* The Mohawks: who compose two Christian congregations, each consisting of above 200 persons. Their schoolmaster is a Mohawk. There are also some converts amongst the Oneidan and Tuscararo Indians.
You have now heard in brief the state of our colonies, with respect to religion. And were the prospect of further success much smaller than it is, yet our rule would be, to do our duty, and leave the event to Heaven. Persons of unwilling or desponding minds may easily find arguments to prove every good design unpromising, or even impracticable. But the natural dictate of piety and virtue is, to try. And the express command of our blessed Lord is, that the Gospel be preached to every creature *. Nor is only the offer of instruction to heathens, but the continuance of it for ever amongst Christians, the will of him, who, as he gave some, apostles and evangelists, gave some also, pastors and teachers, for the perfecting of the saints, and the edifying of his body t. By endeavouring to our power, that these things be done; we shall pay obedience to his authority, and imitate his example: we shall give a proof to our own hearts, that we are indeed his disciples; and convince the world, that zeal for religion is not yet extinguished: we shall habituate ourselves to the most amiable of virtues, good will to mankind in the most important of their interests : we shall serve the purposes of Providence; which have their accomplishment, whether men will hear, or whether they will forbear I: and how much soever we may labour in vain with respect to others; yet our judgment will be with the Lord, and our work with our God g.
But the same God hath promised, that his truth shall finally prevail upon earth. And though we cannot say, at what time, or by what degrees, this Mark xvi. 15.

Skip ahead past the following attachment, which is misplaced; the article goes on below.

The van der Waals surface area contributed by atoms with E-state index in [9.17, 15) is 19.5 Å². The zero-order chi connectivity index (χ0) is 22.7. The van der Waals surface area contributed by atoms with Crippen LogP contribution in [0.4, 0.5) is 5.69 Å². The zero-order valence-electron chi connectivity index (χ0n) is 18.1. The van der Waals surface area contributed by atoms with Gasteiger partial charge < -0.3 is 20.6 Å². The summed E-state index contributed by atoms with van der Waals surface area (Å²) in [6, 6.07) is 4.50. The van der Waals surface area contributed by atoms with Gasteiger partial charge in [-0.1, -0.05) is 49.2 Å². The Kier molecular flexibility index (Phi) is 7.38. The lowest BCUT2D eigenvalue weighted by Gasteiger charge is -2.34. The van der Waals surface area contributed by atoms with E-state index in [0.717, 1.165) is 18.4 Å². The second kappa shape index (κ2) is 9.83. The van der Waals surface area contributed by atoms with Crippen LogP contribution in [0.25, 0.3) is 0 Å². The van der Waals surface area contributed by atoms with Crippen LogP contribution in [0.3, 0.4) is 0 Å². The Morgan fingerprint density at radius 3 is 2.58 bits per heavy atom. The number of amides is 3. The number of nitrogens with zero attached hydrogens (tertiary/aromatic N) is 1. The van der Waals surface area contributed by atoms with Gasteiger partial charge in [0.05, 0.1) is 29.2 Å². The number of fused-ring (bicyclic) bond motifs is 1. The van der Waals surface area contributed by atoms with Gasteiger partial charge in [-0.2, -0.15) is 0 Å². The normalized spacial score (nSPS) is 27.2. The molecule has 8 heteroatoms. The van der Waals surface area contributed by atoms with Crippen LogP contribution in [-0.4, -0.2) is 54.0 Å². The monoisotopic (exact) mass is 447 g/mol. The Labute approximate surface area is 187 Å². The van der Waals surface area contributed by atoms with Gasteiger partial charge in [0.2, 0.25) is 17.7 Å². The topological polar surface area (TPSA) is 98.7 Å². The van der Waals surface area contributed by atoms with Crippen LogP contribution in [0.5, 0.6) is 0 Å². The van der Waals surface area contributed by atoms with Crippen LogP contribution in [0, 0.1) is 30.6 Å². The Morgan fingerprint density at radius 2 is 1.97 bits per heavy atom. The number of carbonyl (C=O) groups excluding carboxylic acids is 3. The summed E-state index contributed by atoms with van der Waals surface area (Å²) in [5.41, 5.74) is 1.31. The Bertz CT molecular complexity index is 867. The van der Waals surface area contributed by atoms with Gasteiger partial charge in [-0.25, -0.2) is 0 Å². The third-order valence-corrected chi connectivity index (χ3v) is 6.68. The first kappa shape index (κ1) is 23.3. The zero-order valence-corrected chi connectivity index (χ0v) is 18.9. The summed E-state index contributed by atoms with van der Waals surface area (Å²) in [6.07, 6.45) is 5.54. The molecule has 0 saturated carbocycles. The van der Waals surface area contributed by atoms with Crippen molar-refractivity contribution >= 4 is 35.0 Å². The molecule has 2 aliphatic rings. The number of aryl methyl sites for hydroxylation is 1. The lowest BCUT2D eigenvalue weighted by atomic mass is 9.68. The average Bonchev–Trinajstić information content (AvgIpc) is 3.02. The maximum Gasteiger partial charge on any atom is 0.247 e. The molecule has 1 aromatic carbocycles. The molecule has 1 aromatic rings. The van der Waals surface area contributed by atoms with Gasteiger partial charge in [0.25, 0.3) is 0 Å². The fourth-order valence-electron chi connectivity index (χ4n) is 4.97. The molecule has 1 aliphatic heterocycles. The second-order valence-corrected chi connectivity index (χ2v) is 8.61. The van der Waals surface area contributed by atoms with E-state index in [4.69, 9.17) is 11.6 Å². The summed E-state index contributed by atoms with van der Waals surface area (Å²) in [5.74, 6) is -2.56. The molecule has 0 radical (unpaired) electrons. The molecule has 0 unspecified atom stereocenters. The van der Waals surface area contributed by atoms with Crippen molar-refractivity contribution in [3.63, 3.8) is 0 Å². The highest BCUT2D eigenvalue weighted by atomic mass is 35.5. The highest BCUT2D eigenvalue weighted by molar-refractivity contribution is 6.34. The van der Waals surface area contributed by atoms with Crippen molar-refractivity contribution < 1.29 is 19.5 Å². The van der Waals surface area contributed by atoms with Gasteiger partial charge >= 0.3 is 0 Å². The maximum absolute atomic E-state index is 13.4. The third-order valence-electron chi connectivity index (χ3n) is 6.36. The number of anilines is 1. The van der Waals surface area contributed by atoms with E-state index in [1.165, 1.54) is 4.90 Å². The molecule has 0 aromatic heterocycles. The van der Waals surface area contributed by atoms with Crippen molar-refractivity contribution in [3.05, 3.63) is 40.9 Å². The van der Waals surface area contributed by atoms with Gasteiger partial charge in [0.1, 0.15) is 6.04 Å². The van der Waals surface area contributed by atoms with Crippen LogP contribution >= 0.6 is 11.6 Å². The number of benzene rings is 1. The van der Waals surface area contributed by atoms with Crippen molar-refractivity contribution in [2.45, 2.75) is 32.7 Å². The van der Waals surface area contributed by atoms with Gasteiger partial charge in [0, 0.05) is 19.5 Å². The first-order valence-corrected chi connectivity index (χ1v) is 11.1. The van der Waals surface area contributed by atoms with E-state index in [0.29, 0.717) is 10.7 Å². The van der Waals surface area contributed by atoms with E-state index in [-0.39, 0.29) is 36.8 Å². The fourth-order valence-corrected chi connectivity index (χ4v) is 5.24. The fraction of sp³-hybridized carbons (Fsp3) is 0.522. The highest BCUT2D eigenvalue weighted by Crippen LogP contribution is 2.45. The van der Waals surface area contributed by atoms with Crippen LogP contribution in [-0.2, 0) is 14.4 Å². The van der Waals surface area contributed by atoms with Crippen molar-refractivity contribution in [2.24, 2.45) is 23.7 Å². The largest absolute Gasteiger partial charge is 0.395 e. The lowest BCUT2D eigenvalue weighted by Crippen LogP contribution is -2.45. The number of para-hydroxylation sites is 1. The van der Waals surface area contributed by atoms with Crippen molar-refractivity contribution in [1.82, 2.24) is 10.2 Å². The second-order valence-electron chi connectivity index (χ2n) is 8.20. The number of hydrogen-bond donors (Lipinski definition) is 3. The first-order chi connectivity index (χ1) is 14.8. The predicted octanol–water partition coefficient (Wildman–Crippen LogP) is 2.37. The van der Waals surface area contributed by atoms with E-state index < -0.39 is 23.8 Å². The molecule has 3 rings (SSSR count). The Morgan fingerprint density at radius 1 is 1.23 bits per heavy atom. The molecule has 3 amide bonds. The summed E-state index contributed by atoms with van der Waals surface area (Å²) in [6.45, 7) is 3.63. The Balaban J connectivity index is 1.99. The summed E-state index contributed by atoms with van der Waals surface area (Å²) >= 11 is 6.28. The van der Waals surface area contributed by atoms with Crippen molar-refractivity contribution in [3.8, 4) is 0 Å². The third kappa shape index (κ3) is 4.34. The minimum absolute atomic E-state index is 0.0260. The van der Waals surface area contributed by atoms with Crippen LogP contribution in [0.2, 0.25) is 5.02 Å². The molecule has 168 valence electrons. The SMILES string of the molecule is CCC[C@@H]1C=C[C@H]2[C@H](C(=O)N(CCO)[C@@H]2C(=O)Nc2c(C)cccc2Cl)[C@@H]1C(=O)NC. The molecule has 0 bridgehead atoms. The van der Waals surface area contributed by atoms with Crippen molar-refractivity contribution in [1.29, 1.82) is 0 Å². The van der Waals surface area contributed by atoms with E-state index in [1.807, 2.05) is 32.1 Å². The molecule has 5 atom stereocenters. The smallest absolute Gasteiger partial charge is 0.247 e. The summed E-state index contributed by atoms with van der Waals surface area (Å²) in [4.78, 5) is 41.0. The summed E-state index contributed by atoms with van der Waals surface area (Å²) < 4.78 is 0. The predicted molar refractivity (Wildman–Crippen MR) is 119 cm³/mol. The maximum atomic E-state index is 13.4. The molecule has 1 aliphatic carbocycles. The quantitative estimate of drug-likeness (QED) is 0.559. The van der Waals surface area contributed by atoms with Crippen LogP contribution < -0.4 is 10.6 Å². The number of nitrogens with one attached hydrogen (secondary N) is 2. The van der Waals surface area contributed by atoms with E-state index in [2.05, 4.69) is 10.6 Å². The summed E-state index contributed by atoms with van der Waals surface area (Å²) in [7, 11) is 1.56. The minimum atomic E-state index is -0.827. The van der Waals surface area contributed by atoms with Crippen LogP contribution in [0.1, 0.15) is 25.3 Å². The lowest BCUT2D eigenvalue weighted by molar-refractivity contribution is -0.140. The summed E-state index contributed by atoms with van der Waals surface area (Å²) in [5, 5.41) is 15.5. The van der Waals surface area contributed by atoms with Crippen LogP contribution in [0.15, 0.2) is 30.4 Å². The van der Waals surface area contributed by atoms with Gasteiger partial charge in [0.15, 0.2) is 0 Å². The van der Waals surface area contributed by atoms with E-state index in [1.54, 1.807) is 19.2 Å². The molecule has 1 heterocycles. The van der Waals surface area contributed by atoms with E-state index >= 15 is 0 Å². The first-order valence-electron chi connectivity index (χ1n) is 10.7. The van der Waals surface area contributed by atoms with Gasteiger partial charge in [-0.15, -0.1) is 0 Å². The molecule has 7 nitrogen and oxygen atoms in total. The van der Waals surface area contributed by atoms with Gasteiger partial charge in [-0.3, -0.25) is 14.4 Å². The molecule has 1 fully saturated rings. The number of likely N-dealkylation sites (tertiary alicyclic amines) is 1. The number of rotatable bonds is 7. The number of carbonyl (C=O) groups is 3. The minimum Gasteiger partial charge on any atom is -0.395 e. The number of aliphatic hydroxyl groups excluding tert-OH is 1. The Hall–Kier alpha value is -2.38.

+ Eph. iv. 11, 12. | Ezek. ii. 5.
§ Isa. xlix, 5.
promise shall be fulfilled ; yet, we have room to hope that every sincere endeavour is all along contributing something towards its completion. The good seed, which appears to lie dead for a while, will spring up in its season : that, which seems to shoot weakly at first, will gain strength insensibly, through the favourable influences of heaven: and the grain of mustard seed become a tree *. Thus have these colonies themselves grown: thus hath Christianity grown from its beginning, both in other places, and in them also : nor have we any reason to doubt its going on to do so still. In less than forty years, under many discouragements, and with an income very disproportionate to the vastness of the undertaking, a great deal hath been done: though little notice may have been taken of it, by persons unattentive to these things, or backward to acknowledge them. Near a hundred churches have been built ; above ten thousand Bibles and Common Prayers, above a hundred thousand other pious tracts, distributed : great multitudes, upon the whole, of negroes and Indians brought over to the Christian faith; many numerous congregations have been set up, which now support the worship of God at their own expence, where it was not known before; and seventy persons are constantly employed, at the expence of the Society, in the farther service of the Gospelt. All this, we grant, makes but a small appearances in a tract of land, extending sixteen hundred miles. But it is an encouraging specimen, however, of what longer time and more liberal assistance may effect. .
* Matth. xiii. 31, 32.
+ Since the preaching of this sermon, all these numbers have been much increased. The missionaries, catechists, and schoolmasters are now, 1765, above 100.